Guns are still an issue

On New Year’s Eve, a night when most of us were trying to remain standing (or trying to help others stand), Christopher Adam Monette, 25, was shot and killed during a house party fight in northeast Portland just before midnight.

On New Year’s Eve, a night when most of us were trying to remain standing (or trying to help others stand), Christopher Adam Monette, 25, was shot and killed during a house party fight in northeast Portland just before midnight.

Four hours later, at another house party in Tigard, Robert Sean Gillroy, 32, accidentally shot himself with a handgun from his home. He died as well.

And a couple of hours earlier, in a quiet Beaverton home, a bullet “presumably fired from a handgun during a New Year’s Day celebration,” came down through the ceiling and fell on a 6-year-old boy’s pillow, inches away from his head, according to The Oregonian.

Gun violence and gun control has lost much of its forefront status in the national discourse, despite high-profile news items such as the massacre at Virginia Tech last April and the murder of football star Sean Taylor last November. Gun control has been glossed over as an issue in much of the presidential race, and was not touched on at all in last Saturday’s four-hour debate in New Hampshire.

Gallup data for 2007 shows that 51 percent of Americans believe laws regarding the sale of firearms should be stricter. That is down from a high of 78 percent in 1990, and an average around 60 percent during the 1990s. Only 2 percent believe that crime and violence are the most important problems facing the nation.

Yet 44 percent of American households still contain a gun, according to the latest General Social Survey. And as the graves of Monette and Gillroy demonstrate, we’re still dying from them. The homicide rate in the U.S. has remained nearly stagnant at 5.7 per 100,000 since 1999, and while it hasn’t gone up between then and now, it hasn’t gone down either, and around two-thirds of homicides committed still involve firearms, according to the FBI.

There is a popular libertarian viewpoint that decries gun control using the examples of England and Australia, where violent crime skyrocketed after strict gun measures were put into place, or the examples of U.S. areas like Washington D.C. and parts of New Jersey, where violent crime rates are staggering despite strict gun control.

We’ve heard the argument so many times. When guns are banned, only the criminals will own guns, and they will be eager to use them against an unarmed populace. But the statistics require some deeper digging. In Australia, the murder rate climbed the year following the ban, then decreased steadily for the next seven years. And while the murder rate shot up for years following England’s handgun ban in 1997, it has also decreased since 2003, not to mention statistics for 2001 and 2003 were greatly influenced by two singular incidents of mass killings.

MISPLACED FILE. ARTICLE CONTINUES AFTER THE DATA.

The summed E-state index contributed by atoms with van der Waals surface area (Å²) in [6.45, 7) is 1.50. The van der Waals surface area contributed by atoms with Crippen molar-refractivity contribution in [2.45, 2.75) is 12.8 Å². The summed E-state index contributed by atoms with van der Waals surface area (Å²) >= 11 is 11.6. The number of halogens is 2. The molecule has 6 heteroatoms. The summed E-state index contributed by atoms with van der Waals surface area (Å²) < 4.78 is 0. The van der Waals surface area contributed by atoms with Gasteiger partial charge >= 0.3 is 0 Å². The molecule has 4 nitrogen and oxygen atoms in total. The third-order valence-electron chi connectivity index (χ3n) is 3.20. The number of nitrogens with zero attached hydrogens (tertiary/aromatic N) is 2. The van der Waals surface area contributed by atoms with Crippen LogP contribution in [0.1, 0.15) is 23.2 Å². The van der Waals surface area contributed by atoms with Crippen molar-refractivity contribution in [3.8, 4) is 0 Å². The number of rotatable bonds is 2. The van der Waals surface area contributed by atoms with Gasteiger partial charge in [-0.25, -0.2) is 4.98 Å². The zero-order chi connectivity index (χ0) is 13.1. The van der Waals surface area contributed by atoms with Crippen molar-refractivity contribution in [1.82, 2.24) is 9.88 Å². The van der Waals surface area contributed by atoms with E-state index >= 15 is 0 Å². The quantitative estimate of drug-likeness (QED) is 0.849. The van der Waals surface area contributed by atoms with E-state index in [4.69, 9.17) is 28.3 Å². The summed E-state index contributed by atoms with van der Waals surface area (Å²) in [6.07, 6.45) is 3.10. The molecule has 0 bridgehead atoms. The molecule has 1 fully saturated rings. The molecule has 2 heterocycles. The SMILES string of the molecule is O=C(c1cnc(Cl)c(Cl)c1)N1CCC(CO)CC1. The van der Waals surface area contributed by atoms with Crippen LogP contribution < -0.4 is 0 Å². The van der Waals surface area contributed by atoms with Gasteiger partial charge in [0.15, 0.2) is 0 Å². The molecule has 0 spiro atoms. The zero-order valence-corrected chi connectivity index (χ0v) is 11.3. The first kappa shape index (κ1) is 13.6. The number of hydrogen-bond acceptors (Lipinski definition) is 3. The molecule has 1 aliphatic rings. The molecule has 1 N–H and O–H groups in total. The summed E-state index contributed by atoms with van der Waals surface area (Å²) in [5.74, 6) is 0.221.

As for areas in the United States where gun control measures are in place, it doesn’t take a ton of brains to figure that banning guns in one small area will just cause criminals to take a short drive to a neighboring area that will legally sell them firearms.

The key thing to realize is that not all gun control laws are created equal; there is effective gun control and ineffective gun control. In Canada, gun control laws became increasingly tighter over the last half of the 20th century, and the homicide rate has been on an aggregate decline since 1976, sitting at a present rate of 1.85, per 100,000 people (one-third of the American homicide rate).

This is not to say that the statistics I’ve cited can’t be deceiving, only to highlight how terribly complex and non-linear the issue of cause and effect is. Gun availability is only one piece in a mosaic of factors contributing to our homicide rate, and changes that laws have made in one country will not necessarily have the same results in the United States.

Yet a few facts stick out. One, it has been shown time and time again that it is far more likely for a firearm in a household to result in the accidental death of an innocent than for a victim to successfully use the firearm for self-defense. Two, according to the surgeon general, the homicide increase in the 1980s and the decrease in the 1990s correlates with firearm usage. The rate of non-firearm-related homicide remained stagnant throughout those two decades. And three, according to the American Journal of Public Health, the aggregate homicide rate for the six states with the highest gun ownership is 2.9 times the rate of the four states with the lowest gun ownership.

These statistics confirm what may seem obvious: When there are more guns around, more people die, people like Monette and Gillroy.

Firearms are not nuclear weapons-there is no mutually assured destruction here. Maybe enacting the controls of other countries will not work for us, but neither will allowing the existing laws to stand as they are. Whatever we can do to get more firearms off the street and out of houses, the safer our country will be.